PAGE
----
values of
if;
[equation (3)] during the refinements to maintain
the relative contributions
of
different
data
sets
[i.e.
It;
in
equation (3)] to the totalagreement function fixed. The
reliability of the refined structural characteristics was analyzed
by repeating the analyses using different distributions
of
the
weights.
4. Results
and
discussion
4.1. Nickel metal
Metallic nickel was chosen as a test system because a
Fourier transform
of
the
Ni
Kedge
EXAFS
data features a
well separated firstnearestneighbor peak and strong
multiplescattering effects within the collinear chains formed
by the first and fourth nearest neighbors. This type of
EXAFS
data
is
typical for all face
centered
cubic metals.
870
v.
Kray
zman
e!
a/ . •
Combining
total scattering and
EXAFS
data
Rietveld refinements using
neutron
diffraction data yielded
an
Ni
atomic displacement
parameter
(ADP)
Vi
so =
0.00573 (3) A
2.
The
firstnearestneighbor peak
in
the neutron
PDF
was satisfactorily fitted using a Gaussian profile with
'NiNi
= 2.487 (1)1 and
~iNi
= 0.0064 (1)
A2.
A singleshell
fit
of
the first peak
in
EXAFS
generated
'NiNi = 2.485 (2) A
and
O'~iNi
= 0.0064 (2) A
2,
which agree with the PDFderived
values. Refinement
of
sij
and flEo during the EXAFS
fit
produced
sij
= 0.84 (2) and flEo = +3.3
eV
(hereafter, flEo
is
specified with respect to the edge inflection point). The refined
value
of
sij
was smaller than
sij
= 0.953 predicted by FEFFB.20;
however, such relatively small differences
are
not unusual as a
result
of
experimental errors. Refinements using a fixed value
of
sij
= 0.953 yielded
~
= 0.0073 (2)
A2
.
Good
agreement
between the 'NiNi
and
~ values
obtained
by fitting the first
nearestneighbor peaks in the
PDF
and
EXAFS
suggests that
the two
data
sets
are
consistent with each
other
and, therefore,
amenable to simultaneous refinements.
RMC
refinements were
performed
using
an
atomic config
uration
of
4000 atoms arranged in the cubic lOa x lOa x lOa
box
(a
= 3.5323 A
is
the lattice
parameter
of Ni). The total
PDF, EXAFS
data
and Bragg profile were fitted simulta
neously.
The
fitting ranges were 2.117.5 A for the
PDF
and
1.55.2
A for EXAFS.
The
profile shape and background
parameters for the Bragg profile were obtained using Rietveld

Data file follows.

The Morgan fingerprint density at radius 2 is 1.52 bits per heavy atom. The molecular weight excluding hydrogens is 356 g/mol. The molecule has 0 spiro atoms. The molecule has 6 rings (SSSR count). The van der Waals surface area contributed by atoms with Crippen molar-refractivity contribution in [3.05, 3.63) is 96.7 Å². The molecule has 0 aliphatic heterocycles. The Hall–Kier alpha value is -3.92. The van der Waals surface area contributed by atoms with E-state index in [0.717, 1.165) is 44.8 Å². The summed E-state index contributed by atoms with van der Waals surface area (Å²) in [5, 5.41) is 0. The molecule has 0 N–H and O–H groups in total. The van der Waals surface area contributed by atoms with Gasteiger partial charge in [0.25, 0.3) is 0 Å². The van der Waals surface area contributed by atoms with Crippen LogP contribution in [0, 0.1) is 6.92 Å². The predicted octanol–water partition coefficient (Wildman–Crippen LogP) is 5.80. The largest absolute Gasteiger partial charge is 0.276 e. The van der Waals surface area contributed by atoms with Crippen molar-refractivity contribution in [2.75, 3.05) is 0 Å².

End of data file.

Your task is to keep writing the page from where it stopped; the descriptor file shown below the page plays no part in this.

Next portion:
refinements and kept fixed during the RMC
fit.
Satisfactory
agreement between the calculated
and
experimental profiles
for all the
data
sets was
obtained
(Fig. 1).
The
DW
factor
O'~iNi
~
0.0064
A2
for the first
NiNi
coordination
in
both the
PDF
and
EXAFS, as estimated from
the first peak
fit
,
is
significantly smaller than the value
of
2V
iso
~
0.0114 A
2
expected for uncorrela ted atomic motion.
The
correlation
parameter
<p
= 1 
~
NiN;!(2V
iso
)
is
equal to
0.4 (1), which corresponds to a preference for the inphase
displacements
of
the nearestneighbor
Ni
atoms.
RMC
refinements enable calculations
of
any type
of
interatomic correia tions. For example, displacement pair
correlations can
be
evaluated as
(8)
where
Uj
is
the displacement
of
an atom from the lattice site i
having a radius vector
rio
Dt
and
D2 are the unit vectors along
the directions
of
interest, and angular brackets indicate an
average over the atomic sites
i
and
j.
Table 1 summarizes displacement correlation parameters
calculated for several successive coordination shells using the
refined
RMC
configuration.
Both
longitudinal and transverse
correlations were considered.
The
correlation parameters
calculated from
our
RMCrefined configuration up to the
fourth coordination shell agree reasonably well with those
obtained from the peak widths
in
the
neutron
PDF.
Our
values
for the correlation
parameters
also agree with those reported
previously by Jeong
et
al
. (2003).
1 Hereafter, the numbers
in
parentheses refer to a single estimated standard
deviation.
/.
Appl.
Crys!. (2009).
42,
867877